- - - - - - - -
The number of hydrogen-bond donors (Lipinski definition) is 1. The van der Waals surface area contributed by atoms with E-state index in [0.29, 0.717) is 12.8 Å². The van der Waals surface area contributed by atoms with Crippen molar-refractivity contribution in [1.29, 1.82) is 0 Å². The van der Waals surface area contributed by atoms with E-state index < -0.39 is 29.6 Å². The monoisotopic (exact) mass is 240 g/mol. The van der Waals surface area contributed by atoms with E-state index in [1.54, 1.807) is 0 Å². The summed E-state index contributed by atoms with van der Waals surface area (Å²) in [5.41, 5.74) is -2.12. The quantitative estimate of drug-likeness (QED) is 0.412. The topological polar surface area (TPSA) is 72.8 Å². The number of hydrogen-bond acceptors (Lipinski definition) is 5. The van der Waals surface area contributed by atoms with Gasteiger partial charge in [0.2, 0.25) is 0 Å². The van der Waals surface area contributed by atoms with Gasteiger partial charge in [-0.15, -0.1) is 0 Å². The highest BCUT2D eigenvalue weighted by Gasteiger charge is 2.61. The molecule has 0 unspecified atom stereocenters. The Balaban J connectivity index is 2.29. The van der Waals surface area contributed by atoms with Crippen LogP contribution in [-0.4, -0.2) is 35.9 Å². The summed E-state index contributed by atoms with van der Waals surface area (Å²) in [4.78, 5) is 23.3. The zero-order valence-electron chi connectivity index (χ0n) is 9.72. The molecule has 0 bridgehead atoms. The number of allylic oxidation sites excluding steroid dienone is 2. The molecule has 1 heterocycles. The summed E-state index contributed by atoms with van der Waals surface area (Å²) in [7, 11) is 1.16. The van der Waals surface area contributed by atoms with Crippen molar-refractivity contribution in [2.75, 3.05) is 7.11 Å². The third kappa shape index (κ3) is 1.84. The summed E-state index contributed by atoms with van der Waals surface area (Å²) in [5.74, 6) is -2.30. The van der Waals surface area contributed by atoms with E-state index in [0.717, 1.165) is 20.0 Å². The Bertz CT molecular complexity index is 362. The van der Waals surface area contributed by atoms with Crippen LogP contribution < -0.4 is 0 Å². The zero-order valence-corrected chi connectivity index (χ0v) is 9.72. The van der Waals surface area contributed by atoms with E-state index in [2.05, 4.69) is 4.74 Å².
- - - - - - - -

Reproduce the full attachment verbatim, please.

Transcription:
The number of hydrogen-bond donors (Lipinski definition) is 1. The van der Waals surface area contributed by atoms with E-state index in [0.29, 0.717) is 12.8 Å². The van der Waals surface area contributed by atoms with Crippen molar-refractivity contribution in [1.29, 1.82) is 0 Å². The van der Waals surface area contributed by atoms with E-state index < -0.39 is 29.6 Å². The monoisotopic (exact) mass is 240 g/mol. The van der Waals surface area contributed by atoms with E-state index in [1.54, 1.807) is 0 Å². The summed E-state index contributed by atoms with van der Waals surface area (Å²) in [5.41, 5.74) is -2.12. The quantitative estimate of drug-likeness (QED) is 0.412. The topological polar surface area (TPSA) is 72.8 Å². The number of hydrogen-bond acceptors (Lipinski definition) is 5. The van der Waals surface area contributed by atoms with Gasteiger partial charge in [0.2, 0.25) is 0 Å². The van der Waals surface area contributed by atoms with Gasteiger partial charge in [-0.15, -0.1) is 0 Å². The highest BCUT2D eigenvalue weighted by Gasteiger charge is 2.61. The molecule has 0 unspecified atom stereocenters. The Balaban J connectivity index is 2.29. The van der Waals surface area contributed by atoms with Crippen LogP contribution in [-0.4, -0.2) is 35.9 Å². The summed E-state index contributed by atoms with van der Waals surface area (Å²) in [4.78, 5) is 23.3. The zero-order valence-electron chi connectivity index (χ0n) is 9.72. The molecule has 0 bridgehead atoms. The number of allylic oxidation sites excluding steroid dienone is 2. The molecule has 1 heterocycles. The summed E-state index contributed by atoms with van der Waals surface area (Å²) in [7, 11) is 1.16. The van der Waals surface area contributed by atoms with Crippen molar-refractivity contribution in [2.75, 3.05) is 7.11 Å². The third kappa shape index (κ3) is 1.84. The summed E-state index contributed by atoms with van der Waals surface area (Å²) in [5.74, 6) is -2.30. The van der Waals surface area contributed by atoms with E-state index in [0.717, 1.165) is 20.0 Å². The Bertz CT molecular complexity index is 362. The van der Waals surface area contributed by atoms with Crippen LogP contribution < -0.4 is 0 Å². The zero-order valence-corrected chi connectivity index (χ0v) is 9.72. The van der Waals surface area contributed by atoms with E-state index in [2.05, 4.69) is 4.74 Å².